Music Max Richter Interview

“When we respond to a piece of music or any art we provide ourselves permission to talk about ourselves”. An interview with Max Richter, the composer who effortlessly weaves electronic with classical music.

As one of the cultural highlights of 2014, I included the contemporary dance performance ‘Some Other Time’ by Nederlands Dans Theater. The choreographers, Sol Léon and Paul Lightfoot, selected a dozen tracks from Max Richter’s album ‘24 Postcards in Full Colour’ to accompany their work.

Richter’s deeply moving compositions are a perfect partner with Léon and Lightfoot’s expressive, intimate, delicate choreographies that are exploring humanity. The tracks, ‘A Sudden Manhattan on the Mind’ and ‘Found Song for P’, evoked a similar feeling as Sean Adams once commented on Richter’s debut album ‘Memoryhouse: “a record […] somehow manages to uplift whilst washing you in sadness”.

The 24 tracks, in between one and two minutes, are miniatures composed as ringtones that alternate between classical and ambient music. The fragmentary tracks feel like expressive sketches that possess a sense of urgency, unmediated and spontaneous energy reminiscent of Chopin’s ‘Etudes’ or the short track compositions of Boards of Canada.

The German-English composer is a virtuoso in cross-overs between musical genres. Effortlessly, he weaves electronic music with classical or Baroque. It makes his albums as varied and adventurous as they can be.

For instance, ‘Sarajevo’ from his first album ‘Memoryhouse’ (2002), opens with a harp and a fragile, operatic female voice (reminiscent of Zbigniew Preisner’s score for ‘La Double Vie de Veronique’), whilst the orchestra gradually builds up to a triumphant climax. The rhythm of the meditative song ‘Untitled Figures’ is formed by electronic beats coloured with fragile strings. The cinematic track, ‘November’, starts with a Eugène Ysaÿe inspired violin, playing a nervous up-tempo tune combined with a Rachmaninovesque dramatic tension of the orchestra playing in his Piano Concerto No 2. (The track was used for the trailer Terrence Malick’s film ‘To The Wonder’)

In his music Richter is able to conjure up a wide range of intense emotions such as feelings of joy (hope and elation), sadness (melancholy and loneliness) and love (compassion and longing). In general his music tends to gravitate to the gloomy, introspective side opening the door to the listener’s subconscious feelings.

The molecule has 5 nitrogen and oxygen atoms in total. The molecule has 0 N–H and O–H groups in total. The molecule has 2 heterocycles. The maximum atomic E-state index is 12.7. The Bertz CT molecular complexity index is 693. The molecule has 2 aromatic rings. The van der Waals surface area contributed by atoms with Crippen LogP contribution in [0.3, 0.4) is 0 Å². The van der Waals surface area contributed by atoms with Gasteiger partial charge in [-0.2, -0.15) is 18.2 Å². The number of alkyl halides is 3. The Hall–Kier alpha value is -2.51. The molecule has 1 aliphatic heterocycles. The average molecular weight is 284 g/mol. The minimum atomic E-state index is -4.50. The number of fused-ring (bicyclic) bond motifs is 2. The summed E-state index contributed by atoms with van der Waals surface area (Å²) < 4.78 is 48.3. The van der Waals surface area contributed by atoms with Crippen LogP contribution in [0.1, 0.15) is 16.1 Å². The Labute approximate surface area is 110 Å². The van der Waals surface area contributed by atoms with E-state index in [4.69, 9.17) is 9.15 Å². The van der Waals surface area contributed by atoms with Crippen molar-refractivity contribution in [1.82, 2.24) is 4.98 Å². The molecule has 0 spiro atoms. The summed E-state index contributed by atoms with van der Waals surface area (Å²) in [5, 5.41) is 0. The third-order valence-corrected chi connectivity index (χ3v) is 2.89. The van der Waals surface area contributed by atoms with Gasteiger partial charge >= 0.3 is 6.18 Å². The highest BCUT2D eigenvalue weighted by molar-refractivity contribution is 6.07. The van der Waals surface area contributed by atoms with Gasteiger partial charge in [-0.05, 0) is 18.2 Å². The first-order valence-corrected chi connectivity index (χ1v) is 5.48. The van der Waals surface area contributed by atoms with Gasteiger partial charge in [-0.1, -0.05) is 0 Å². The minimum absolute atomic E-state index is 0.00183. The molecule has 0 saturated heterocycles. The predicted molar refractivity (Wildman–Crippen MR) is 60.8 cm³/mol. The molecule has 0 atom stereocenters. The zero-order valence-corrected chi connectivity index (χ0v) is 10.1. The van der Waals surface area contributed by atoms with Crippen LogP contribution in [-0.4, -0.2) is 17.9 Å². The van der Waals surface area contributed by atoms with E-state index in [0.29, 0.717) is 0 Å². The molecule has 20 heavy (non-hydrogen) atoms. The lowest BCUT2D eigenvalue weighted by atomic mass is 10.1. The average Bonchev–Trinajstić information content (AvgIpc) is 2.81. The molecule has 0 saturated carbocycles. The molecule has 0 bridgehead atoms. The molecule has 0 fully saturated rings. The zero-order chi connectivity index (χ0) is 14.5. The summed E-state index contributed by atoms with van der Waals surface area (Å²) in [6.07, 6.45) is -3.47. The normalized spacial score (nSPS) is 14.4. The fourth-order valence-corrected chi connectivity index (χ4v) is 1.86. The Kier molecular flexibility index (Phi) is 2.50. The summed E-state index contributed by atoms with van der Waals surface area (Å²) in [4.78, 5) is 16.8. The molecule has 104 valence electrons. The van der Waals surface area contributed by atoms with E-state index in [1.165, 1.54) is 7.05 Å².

Richter’s ambitious project ‘Sleep’ deals with the altered state of consciousness. He composed an eight hour piece of music that serves as a sleeping aid. In 2015, the piece was performed in its entirety from midnight to 8am at the Barbican Centre in London where attendees were supplied a bed. During the ‘Sound Unbound’ festival at the Barbican, I met with Richter a few hours before his performance of another ambitious project, ‘Recomposed Max Richter: Vivaldi – The Four Seasons’.

Not quite often, do I encounter a composer who is able to talk insightful and articulate about the writing process of his compositions. Richter and I discussed his method of composing (“I’m primarily interested in what the notes and sounds are doing so I’m trying to follow the material”); why he notates with pen and paper (“Constructing a piece is really about those immediate moments when it comes alive”), and how he seeks the audience to complete his work.

Follow the material

200%: What is the starting point of your compositions?
MR: They are various: from literature, social and political sphere, conversations with Yulia, my wife, or purely musical such as structures or interesting bits of material which I try to investigate. I see musical works as theories, a set of questions around a subject or a situation. With ‘Memoryhouse’, there are a series of questions about social, political history in the Twentieth century and I wanted to connect that with various musical languages and various kinds of musical storytelling. It’s a hybrid, dense work, full of questions and theories.

So the starting point can be anything, a set of words, an abstract idea, a mood or even a deadline [laughs]. Paradoxically, deadlines are very useful as limitations are very good. If you have this endless blank sheet of paper it is a disaster. Leonard Bernstein once said: “To achieve great things, two things are needed; a plan, and not quite enough time.” When you don’t have much time you become very focused, succinct and clear in your ideas and you may not explore every avenue. The deadline is very much a catalyst.

200%: When you are composing you’re also factoring in the listener as you consider music a two way street, don’t you?
MR: Yes, for me music is one side of the conversation. I am looking for that other side in the conversation. For a dialogue you need two parties. The audience completes the work. Part of the conversation is also to provoke responses. For example in ‘The Blue Notebooks’ the compositions were mostly concerned with the scenario around the Iraq war, and the narrated texts were chosen to that political situation.